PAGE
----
A discrete choice model with social interactions: an analysis of high school teen behavior
We develop an empirical discrete choice model that explicitly allows for endogenous social interactions. We analyze the issues of multiple equilibria, statistical coherency, and estimation of the model by means of simulation methods. In an empirical application, we analyze a data set containing information on the individual behavior of some 8000 high school teenagers from almost 500 different school classes. We estimate the model for five types of teen discrete choice behavior: smoking, truanting, moped ownership, cell phone ownership, and asking parents\' permission for purchases. We find strong social interaction effects for behavior closely related to school (truanting), somewhat weaker social interaction effects for behavior partly related to school (smoking, moped and cell phone ownership) and no social interaction effects for behavior far away from school (asking parents\' permission for purchases). Intra-gender interactions are much stronger than cross-gender interactions.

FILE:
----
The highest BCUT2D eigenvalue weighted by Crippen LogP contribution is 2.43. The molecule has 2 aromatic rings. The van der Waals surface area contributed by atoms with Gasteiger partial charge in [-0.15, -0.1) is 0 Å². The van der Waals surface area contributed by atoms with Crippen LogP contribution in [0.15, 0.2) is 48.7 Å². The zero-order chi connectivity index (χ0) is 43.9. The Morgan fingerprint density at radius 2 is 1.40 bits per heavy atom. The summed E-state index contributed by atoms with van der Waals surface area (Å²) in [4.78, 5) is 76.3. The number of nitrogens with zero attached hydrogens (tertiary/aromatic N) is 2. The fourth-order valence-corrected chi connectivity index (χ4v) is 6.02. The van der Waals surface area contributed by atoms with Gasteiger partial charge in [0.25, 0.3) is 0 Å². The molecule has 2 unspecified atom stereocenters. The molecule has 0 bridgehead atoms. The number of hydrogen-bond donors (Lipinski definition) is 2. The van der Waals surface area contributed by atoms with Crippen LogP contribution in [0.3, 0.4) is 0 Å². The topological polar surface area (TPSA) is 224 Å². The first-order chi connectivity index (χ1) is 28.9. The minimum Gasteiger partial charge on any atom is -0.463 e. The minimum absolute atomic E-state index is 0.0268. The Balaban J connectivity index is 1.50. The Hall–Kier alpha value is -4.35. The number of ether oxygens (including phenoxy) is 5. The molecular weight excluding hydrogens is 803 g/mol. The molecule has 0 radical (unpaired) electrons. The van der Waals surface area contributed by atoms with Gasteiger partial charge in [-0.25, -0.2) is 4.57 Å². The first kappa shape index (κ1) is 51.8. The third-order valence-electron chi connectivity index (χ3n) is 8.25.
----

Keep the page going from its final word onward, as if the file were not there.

|Date of creation:||2002|
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